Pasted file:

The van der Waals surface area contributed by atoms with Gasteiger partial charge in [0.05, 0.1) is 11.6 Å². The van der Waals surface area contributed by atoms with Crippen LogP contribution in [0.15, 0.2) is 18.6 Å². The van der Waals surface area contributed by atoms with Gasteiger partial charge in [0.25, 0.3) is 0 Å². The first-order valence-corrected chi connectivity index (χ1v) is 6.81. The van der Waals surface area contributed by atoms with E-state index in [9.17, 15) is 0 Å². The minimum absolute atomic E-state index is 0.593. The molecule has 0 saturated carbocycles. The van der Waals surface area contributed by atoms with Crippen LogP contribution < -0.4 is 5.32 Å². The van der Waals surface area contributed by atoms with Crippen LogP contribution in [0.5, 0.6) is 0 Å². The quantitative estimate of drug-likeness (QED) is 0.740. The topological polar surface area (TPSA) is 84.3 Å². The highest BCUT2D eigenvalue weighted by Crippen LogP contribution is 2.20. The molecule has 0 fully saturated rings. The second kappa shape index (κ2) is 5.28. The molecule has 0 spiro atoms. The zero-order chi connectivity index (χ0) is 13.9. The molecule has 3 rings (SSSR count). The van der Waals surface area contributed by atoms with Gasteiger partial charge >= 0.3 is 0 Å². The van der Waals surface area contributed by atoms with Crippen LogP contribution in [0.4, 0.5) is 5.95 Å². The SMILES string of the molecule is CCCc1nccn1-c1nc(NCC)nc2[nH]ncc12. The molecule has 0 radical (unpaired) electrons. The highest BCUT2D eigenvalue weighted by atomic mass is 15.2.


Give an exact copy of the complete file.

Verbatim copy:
The van der Waals surface area contributed by atoms with Gasteiger partial charge in [0.05, 0.1) is 11.6 Å². The van der Waals surface area contributed by atoms with Crippen LogP contribution in [0.15, 0.2) is 18.6 Å². The van der Waals surface area contributed by atoms with Gasteiger partial charge in [0.25, 0.3) is 0 Å². The first-order valence-corrected chi connectivity index (χ1v) is 6.81. The van der Waals surface area contributed by atoms with E-state index in [9.17, 15) is 0 Å². The minimum absolute atomic E-state index is 0.593. The molecule has 0 saturated carbocycles. The van der Waals surface area contributed by atoms with Crippen LogP contribution < -0.4 is 5.32 Å². The van der Waals surface area contributed by atoms with Crippen LogP contribution in [0.5, 0.6) is 0 Å². The quantitative estimate of drug-likeness (QED) is 0.740. The topological polar surface area (TPSA) is 84.3 Å². The highest BCUT2D eigenvalue weighted by Crippen LogP contribution is 2.20. The molecule has 0 fully saturated rings. The second kappa shape index (κ2) is 5.28. The molecule has 0 spiro atoms. The zero-order chi connectivity index (χ0) is 13.9. The molecule has 3 rings (SSSR count). The van der Waals surface area contributed by atoms with Gasteiger partial charge >= 0.3 is 0 Å². The van der Waals surface area contributed by atoms with Crippen LogP contribution in [0.4, 0.5) is 5.95 Å². The SMILES string of the molecule is CCCc1nccn1-c1nc(NCC)nc2[nH]ncc12. The molecule has 0 radical (unpaired) electrons. The highest BCUT2D eigenvalue weighted by atomic mass is 15.2.